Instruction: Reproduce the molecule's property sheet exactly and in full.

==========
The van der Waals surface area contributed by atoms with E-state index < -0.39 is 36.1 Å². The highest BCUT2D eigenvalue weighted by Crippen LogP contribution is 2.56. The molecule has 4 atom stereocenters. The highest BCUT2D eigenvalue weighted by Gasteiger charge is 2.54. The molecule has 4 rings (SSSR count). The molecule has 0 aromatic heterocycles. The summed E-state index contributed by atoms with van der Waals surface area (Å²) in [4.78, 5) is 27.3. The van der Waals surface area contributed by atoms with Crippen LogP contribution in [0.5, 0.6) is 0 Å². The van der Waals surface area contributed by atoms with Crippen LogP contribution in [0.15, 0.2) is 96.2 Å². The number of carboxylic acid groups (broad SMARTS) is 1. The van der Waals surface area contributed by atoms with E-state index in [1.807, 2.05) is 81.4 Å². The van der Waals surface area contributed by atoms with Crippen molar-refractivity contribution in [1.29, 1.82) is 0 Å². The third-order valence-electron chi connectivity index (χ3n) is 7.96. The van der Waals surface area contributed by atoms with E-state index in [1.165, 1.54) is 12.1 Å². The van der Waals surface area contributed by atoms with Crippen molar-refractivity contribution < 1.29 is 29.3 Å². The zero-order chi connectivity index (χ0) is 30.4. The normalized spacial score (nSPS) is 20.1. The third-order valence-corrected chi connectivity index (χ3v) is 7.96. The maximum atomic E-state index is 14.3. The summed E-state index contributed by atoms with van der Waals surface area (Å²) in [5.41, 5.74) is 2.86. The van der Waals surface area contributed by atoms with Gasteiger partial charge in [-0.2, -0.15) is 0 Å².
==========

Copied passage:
The van der Waals surface area contributed by atoms with E-state index < -0.39 is 36.1 Å². The highest BCUT2D eigenvalue weighted by Crippen LogP contribution is 2.56. The molecule has 4 atom stereocenters. The highest BCUT2D eigenvalue weighted by Gasteiger charge is 2.54. The molecule has 4 rings (SSSR count). The molecule has 0 aromatic heterocycles. The summed E-state index contributed by atoms with van der Waals surface area (Å²) in [4.78, 5) is 27.3. The van der Waals surface area contributed by atoms with Crippen LogP contribution in [0.5, 0.6) is 0 Å². The van der Waals surface area contributed by atoms with Crippen LogP contribution in [0.15, 0.2) is 96.2 Å². The number of carboxylic acid groups (broad SMARTS) is 1. The van der Waals surface area contributed by atoms with E-state index in [1.807, 2.05) is 81.4 Å². The van der Waals surface area contributed by atoms with Crippen molar-refractivity contribution in [1.29, 1.82) is 0 Å². The third-order valence-electron chi connectivity index (χ3n) is 7.96. The van der Waals surface area contributed by atoms with E-state index in [1.165, 1.54) is 12.1 Å². The van der Waals surface area contributed by atoms with Crippen molar-refractivity contribution < 1.29 is 29.3 Å². The zero-order chi connectivity index (χ0) is 30.4. The normalized spacial score (nSPS) is 20.1. The third-order valence-corrected chi connectivity index (χ3v) is 7.96. The maximum atomic E-state index is 14.3. The summed E-state index contributed by atoms with van der Waals surface area (Å²) in [5.41, 5.74) is 2.86. The van der Waals surface area contributed by atoms with Gasteiger partial charge in [-0.2, -0.15) is 0 Å².